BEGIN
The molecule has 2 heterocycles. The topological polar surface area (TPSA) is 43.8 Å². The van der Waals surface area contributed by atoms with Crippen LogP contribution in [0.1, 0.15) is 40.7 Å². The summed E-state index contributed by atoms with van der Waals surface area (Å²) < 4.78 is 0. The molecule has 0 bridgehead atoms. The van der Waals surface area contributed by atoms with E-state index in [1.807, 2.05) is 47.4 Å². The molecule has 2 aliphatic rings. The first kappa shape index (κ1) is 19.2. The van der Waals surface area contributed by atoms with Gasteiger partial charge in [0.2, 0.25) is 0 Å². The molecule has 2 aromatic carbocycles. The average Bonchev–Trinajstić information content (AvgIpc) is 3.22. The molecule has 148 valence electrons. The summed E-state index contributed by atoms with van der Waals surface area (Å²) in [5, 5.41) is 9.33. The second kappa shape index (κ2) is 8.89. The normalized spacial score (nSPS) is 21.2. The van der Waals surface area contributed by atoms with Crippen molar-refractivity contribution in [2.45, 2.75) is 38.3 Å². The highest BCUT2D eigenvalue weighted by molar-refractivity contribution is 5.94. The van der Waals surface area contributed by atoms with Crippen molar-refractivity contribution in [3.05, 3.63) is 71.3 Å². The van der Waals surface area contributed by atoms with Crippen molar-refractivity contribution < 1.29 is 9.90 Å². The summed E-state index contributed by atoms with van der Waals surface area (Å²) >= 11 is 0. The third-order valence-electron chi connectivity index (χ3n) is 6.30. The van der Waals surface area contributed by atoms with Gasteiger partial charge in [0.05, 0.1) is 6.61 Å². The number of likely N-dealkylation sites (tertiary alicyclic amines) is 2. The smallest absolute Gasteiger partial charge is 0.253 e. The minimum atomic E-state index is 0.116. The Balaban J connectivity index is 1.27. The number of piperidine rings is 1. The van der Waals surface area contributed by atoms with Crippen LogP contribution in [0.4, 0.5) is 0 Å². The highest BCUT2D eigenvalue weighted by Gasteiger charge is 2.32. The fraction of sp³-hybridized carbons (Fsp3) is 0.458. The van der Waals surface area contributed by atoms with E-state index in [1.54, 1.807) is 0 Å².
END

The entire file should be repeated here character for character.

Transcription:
The molecule has 2 heterocycles. The topological polar surface area (TPSA) is 43.8 Å². The van der Waals surface area contributed by atoms with Crippen LogP contribution in [0.1, 0.15) is 40.7 Å². The summed E-state index contributed by atoms with van der Waals surface area (Å²) < 4.78 is 0. The molecule has 0 bridgehead atoms. The van der Waals surface area contributed by atoms with E-state index in [1.807, 2.05) is 47.4 Å². The molecule has 2 aliphatic rings. The first kappa shape index (κ1) is 19.2. The van der Waals surface area contributed by atoms with Gasteiger partial charge in [0.2, 0.25) is 0 Å². The molecule has 2 aromatic carbocycles. The average Bonchev–Trinajstić information content (AvgIpc) is 3.22. The molecule has 148 valence electrons. The summed E-state index contributed by atoms with van der Waals surface area (Å²) in [5, 5.41) is 9.33. The second kappa shape index (κ2) is 8.89. The normalized spacial score (nSPS) is 21.2. The van der Waals surface area contributed by atoms with Crippen molar-refractivity contribution in [2.45, 2.75) is 38.3 Å². The highest BCUT2D eigenvalue weighted by molar-refractivity contribution is 5.94. The van der Waals surface area contributed by atoms with Crippen molar-refractivity contribution in [3.05, 3.63) is 71.3 Å². The van der Waals surface area contributed by atoms with Crippen molar-refractivity contribution < 1.29 is 9.90 Å². The summed E-state index contributed by atoms with van der Waals surface area (Å²) >= 11 is 0. The third-order valence-electron chi connectivity index (χ3n) is 6.30. The van der Waals surface area contributed by atoms with Gasteiger partial charge in [0.05, 0.1) is 6.61 Å². The number of likely N-dealkylation sites (tertiary alicyclic amines) is 2. The smallest absolute Gasteiger partial charge is 0.253 e. The minimum atomic E-state index is 0.116. The Balaban J connectivity index is 1.27. The number of piperidine rings is 1. The van der Waals surface area contributed by atoms with Crippen LogP contribution in [0.4, 0.5) is 0 Å². The highest BCUT2D eigenvalue weighted by Gasteiger charge is 2.32. The fraction of sp³-hybridized carbons (Fsp3) is 0.458. The van der Waals surface area contributed by atoms with E-state index in [1.54, 1.807) is 0 Å².